In 2005 the G8 met in Scotland. A few days before the summit itself many protesters made their way to Dungavel, Scotland’s detention centre.
Respecting the Right to Protest – Exactly Where Did This Happen?
Tuesday Morning. Meet in George Square to get the bus to the protest at Dungavel –Scotland’s concentration camp. There was already a large police contingent in the square. What they were expecting us to do I have no idea.
On the bus we began to wonder why it was taking longer than it should have to get there. The police had put in a number of diversions and actually had ‘Road Closed’ signs in a lot of places. We considered stopping the bus and removing them, as it was nothing more than a tactic to ensure less people got to Dungavel.
When we arrived people were whispering to each other that the police were trying to provoke an incident so that they had an excuse to cancel the following days protest at Gleneagles (more to follow on this). People were also telling each other not to take the bait and to save it for Wednesday at Gleneagles itself.
It certainly felt like the police were attempting to scare people. There was a line of horses at the back of the car park where we were congregated. Police, some of whom had dogs,were standing a foot or so apart right around the area we were standing and they ringed us in. Mark Brown made a speech early on…something along the lines of “we’re all animal lovers here; we like dogs and horses but can I say to the police that if they want to take their horses for a trot could they look out for all the kids that are around.” I got the feeling if he hadn’t said this then something fairly bad would have happened. There were also reinforcements in a field just out of sight of where the protestors were standing.
As the day went on a whole group of protestors were surrounded and not allowed up to the detention centre. No explanations were given. A hundred or so protestors came back out of the stage area down to the entrance to see what was going on. After holding them back for about 20 minutes for no apparent reason at all they let them go.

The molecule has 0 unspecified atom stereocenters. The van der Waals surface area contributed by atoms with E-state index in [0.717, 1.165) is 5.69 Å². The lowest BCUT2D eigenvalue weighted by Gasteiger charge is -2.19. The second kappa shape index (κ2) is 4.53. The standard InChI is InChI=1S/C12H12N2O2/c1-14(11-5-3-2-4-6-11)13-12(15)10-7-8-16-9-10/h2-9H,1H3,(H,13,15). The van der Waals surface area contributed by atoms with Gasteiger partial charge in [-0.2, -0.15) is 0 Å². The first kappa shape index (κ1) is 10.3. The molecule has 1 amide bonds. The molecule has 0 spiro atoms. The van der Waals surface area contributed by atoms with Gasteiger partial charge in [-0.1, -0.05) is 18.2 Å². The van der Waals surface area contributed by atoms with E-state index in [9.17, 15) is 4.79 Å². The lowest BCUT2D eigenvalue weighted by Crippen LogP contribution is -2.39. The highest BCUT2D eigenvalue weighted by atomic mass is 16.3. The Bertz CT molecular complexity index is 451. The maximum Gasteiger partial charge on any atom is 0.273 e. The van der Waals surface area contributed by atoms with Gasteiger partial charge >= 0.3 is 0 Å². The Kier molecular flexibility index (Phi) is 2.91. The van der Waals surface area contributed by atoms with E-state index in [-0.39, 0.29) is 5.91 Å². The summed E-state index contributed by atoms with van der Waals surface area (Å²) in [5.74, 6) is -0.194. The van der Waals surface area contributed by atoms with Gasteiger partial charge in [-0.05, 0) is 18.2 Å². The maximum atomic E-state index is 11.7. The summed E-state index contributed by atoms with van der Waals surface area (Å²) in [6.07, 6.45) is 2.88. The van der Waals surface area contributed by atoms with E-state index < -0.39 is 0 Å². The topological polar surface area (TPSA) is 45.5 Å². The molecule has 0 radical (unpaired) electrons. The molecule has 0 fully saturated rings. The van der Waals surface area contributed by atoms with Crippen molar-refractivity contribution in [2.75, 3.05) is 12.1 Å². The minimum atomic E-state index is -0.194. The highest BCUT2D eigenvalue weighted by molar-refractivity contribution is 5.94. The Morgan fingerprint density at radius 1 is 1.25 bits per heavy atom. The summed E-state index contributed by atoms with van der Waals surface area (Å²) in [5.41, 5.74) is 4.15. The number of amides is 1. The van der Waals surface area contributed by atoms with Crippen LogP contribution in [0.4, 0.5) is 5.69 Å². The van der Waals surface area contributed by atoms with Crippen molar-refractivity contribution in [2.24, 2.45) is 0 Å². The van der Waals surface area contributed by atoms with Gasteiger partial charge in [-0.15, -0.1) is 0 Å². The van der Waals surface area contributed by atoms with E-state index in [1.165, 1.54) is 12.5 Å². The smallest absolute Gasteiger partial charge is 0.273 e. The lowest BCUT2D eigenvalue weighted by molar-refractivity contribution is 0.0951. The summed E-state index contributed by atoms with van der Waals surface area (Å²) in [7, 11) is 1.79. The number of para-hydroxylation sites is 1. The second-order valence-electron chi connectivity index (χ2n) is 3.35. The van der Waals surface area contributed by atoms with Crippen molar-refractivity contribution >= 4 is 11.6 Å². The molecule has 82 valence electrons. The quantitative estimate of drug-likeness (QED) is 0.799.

Soon after this Rosie Kane arrived on stage and told of one of the buses which was stopped (not hers). She left her bus and found that everyone on the bus which had been stopped was having their name and address taken and they were about to be individually photographed by the police. They were told if they did not comply the bus would be turned round and sent back to Edinburgh. Other buses were given the run-around with dodgy directions and diverted traffic signs.
At the end of the demo people joined up and marched out together with one last message before going back to their buses. No borders, No nations, Stop deportations. Unsurprisingly, the roadblocks and diversions were gone and the journey back was not subject to searches or harassment.
The only reason I can think of for this behaviour is that the police were either A- afraid of another Woomera – which is unlikely as they had moved all the prisoners out (see Ska TV’s excellent film about Woomera here http://www.archive.org/details/skatvWoomeraRegugeebreakout – after downloading it you need to change the file name for some reason) or B- they were trying to provoke an incident in order to have an excuse to cancel the demo at Gleneagles – which they tried to do anyway – but they didn’t have an excuse! Gleneagles in next blog.
The intimidation that day was something to behold.
This is the audio from the protest.